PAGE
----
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What Does Pornography Say About Our Society?

December 15, 2011

by Pamela Zeller, Executive Director, Sexual Violence Center

Pornography is the normalization of sexual harm. Think about that for a minute. Violence, humiliation, dominance, control and the objectification of a human being are normalized through the making and viewing of pornography. Unlike other movies and fantasies, where someone is shot yet not harmed, or drowned but still alive, or beaten yet remain unscathed…what happens in a pornographic image or movie is actually happening to that adult or child.

People may say that they are horrified by pornography and the harm it perpetrates, yet they financially support those who reap billions of dollars each year from this trade. Time Warner, the owner of HBO and Cinemax, among other outlets, shows “adult” films on their channels. Not only does this method increase access to pornography to more adults and minors, but it legitimizes “adult” films as just another viewing choice. All of this contributes to the normalization of sexual harm.

I say, boycott Time Warner and other producers of pornography, and send them an email or letter explaining that you will not support the normalization of sexual harm, that harms “the women and children used in the production of pornography; women and children who have pornography forced on them; women and children who are sexually assaulted by men who use pornography; and in living in a culture in which pornography reinforces and sexualizes women’s subordinate status.” (“You are what you eat: The pervasive porn industry and what it says about you and your desires” by Robert Jensen, Clamor magazine, September/October 2002, pp. 54-59)

There are a number of publications about pornography and other forms of sexual harm that are culturally-normalized. Click here for a list of resources.

4 Comments leave one →
  1. Daniel O. permalink
    December 16, 2011 4:14 pm

    Pamela- Can you, or anyone at SVC, point in the direction of some online resources that speak to the affect pornography has on society?

  2. December 19, 2011 5:49 pm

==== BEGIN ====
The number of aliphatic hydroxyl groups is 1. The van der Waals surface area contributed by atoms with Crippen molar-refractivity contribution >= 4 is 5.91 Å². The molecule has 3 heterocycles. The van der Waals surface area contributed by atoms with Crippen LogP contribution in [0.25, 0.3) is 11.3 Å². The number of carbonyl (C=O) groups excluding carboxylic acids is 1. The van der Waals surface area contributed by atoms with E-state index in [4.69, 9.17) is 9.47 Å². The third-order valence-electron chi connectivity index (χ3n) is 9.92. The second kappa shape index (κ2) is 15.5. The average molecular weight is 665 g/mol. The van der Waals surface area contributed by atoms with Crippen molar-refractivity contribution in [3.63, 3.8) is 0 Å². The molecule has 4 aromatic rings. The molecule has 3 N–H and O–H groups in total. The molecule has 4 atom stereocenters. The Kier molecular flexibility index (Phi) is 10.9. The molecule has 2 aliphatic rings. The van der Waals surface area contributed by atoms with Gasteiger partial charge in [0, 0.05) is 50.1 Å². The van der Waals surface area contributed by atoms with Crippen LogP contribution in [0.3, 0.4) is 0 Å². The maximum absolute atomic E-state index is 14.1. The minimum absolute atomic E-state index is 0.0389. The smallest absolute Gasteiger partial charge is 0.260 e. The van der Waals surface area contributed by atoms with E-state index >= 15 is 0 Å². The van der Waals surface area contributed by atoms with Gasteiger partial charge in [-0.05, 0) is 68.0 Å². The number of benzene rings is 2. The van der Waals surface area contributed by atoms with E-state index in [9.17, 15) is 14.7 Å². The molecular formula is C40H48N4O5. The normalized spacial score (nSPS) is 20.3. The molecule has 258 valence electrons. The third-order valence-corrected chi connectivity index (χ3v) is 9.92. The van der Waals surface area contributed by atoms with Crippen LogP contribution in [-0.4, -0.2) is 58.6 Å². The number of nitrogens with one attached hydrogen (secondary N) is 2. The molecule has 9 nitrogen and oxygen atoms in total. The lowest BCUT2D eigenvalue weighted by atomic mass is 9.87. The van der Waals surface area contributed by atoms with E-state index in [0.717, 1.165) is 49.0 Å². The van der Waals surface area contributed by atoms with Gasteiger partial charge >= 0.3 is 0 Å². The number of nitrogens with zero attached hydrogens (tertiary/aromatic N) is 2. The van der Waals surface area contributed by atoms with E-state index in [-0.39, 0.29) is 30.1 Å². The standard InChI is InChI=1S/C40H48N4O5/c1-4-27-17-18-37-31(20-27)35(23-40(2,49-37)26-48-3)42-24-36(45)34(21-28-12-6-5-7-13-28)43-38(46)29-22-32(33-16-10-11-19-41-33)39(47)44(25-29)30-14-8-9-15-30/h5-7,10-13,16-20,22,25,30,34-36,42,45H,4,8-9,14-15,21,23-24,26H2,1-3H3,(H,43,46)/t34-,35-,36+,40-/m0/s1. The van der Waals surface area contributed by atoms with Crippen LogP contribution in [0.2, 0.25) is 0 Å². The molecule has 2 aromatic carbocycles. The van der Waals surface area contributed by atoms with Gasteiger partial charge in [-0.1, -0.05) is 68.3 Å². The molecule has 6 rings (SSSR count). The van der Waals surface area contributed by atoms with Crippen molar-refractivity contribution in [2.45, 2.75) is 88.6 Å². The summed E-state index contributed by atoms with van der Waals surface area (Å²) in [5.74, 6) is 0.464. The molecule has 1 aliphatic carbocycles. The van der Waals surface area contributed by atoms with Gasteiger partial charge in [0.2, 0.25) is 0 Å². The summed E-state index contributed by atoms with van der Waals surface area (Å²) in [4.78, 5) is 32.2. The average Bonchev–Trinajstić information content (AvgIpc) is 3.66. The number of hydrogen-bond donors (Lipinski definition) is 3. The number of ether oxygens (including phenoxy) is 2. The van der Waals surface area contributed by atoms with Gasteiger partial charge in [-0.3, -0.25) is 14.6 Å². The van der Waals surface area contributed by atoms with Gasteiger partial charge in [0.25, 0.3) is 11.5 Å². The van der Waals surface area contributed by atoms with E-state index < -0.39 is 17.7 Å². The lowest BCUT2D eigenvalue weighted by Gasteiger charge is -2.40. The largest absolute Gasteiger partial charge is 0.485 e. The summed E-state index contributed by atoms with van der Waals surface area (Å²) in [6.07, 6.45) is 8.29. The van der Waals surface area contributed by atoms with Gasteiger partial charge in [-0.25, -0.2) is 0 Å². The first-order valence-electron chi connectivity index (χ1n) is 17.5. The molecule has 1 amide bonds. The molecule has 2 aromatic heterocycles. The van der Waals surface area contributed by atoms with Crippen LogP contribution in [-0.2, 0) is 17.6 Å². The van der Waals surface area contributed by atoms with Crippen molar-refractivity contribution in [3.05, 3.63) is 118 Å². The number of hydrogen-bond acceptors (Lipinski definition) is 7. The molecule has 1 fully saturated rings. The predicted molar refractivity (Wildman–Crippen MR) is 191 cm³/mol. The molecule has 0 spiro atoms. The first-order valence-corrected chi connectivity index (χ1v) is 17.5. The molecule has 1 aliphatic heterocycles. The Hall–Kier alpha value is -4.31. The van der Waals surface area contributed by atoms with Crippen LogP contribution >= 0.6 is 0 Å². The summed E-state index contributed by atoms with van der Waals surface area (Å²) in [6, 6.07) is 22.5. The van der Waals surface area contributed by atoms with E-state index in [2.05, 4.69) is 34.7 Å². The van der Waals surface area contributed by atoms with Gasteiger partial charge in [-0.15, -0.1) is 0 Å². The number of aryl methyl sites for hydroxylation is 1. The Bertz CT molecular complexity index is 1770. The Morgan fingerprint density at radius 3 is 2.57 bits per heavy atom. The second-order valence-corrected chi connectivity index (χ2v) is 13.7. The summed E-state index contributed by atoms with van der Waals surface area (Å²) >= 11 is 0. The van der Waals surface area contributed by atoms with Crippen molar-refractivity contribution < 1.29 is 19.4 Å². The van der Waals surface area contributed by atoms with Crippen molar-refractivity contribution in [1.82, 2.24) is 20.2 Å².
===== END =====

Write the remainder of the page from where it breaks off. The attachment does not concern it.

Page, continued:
Here’s an awesome article about some of this issue: Here’s another one about young children and sex education:

    I think some of the most important aspects where pornography fails us as a society is that it does not teach consent or safe sex. Most (not all, there is sex-positive porn out there!) pornography depicts violent and dominating sexual acts without the context that these are two people consenting to role-playing a scenario. Rarely do we see protection or conversations about boundaries, safe words, or even “checking-in” during the act (like “does this feel good?”). Rather, we typically see a woman, sometimes a young girl, being dominated by one or more men without protection and without her consent. These are rape scenarios that we watch and get off on. Yes, that is normalizing sexual violence. Everyone has fantasies and fetishes, and it’s good to understand those, but within the context of safe, consensual sex with adults!

    Imagine a different kind of pornography: two adults (or more…) having a conversation about the kind of sex they’d like to have. “Yes,” they say, “let’s act that out. How about we come up with safe words?” And they use protection, and they check-in…! That is sex-positive. Until the porn industry gets it right, I agree with Pamela — down with it!

    You can always support local feminist sex-stores like the Smitten Kitten as an alternative.

  3. December 22, 2011 9:20 pm

    Thanks for the great comments and questions!

    Daniel – if you’re looking for more information about the effect that pornography has on society, here are some books you might like to check out: “Pornified” by Pamela Paul, or “Pornland” by Gail Dines. There’s also a film called “The Price of Pleasure” that takes a look behind-the-scenes of the billion-dollar porn industry. As for online resources, you may want to research some scholarly articles and research on this topic.

  4. Daniel O. permalink
    December 27, 2011 4:28 pm

    Thanks for the info! The reason I was asking for online recourses is that many people don’t always have the financial ability to purchase numerous books. I definitely agree that the pornography industry doesn’t have it right. I’m a queer person, so I really didn’t know a lot about the straight pornography industry until a few years ago. I agree, it’s almost completely awful, rape and oppression laden.

    Gay pornography definitely has it’s issues as well, to be sure, but it seems to me that there is more to offer in the form of consensual sex in gay pornography. It’s by no means perfect, but definitely several steps up from straight pornography.

    This is an interesting topic for me, as a viewer of pornography. I want to be sure that I’m taking the steps I need to take to make certain that I’m doing so responsibly.

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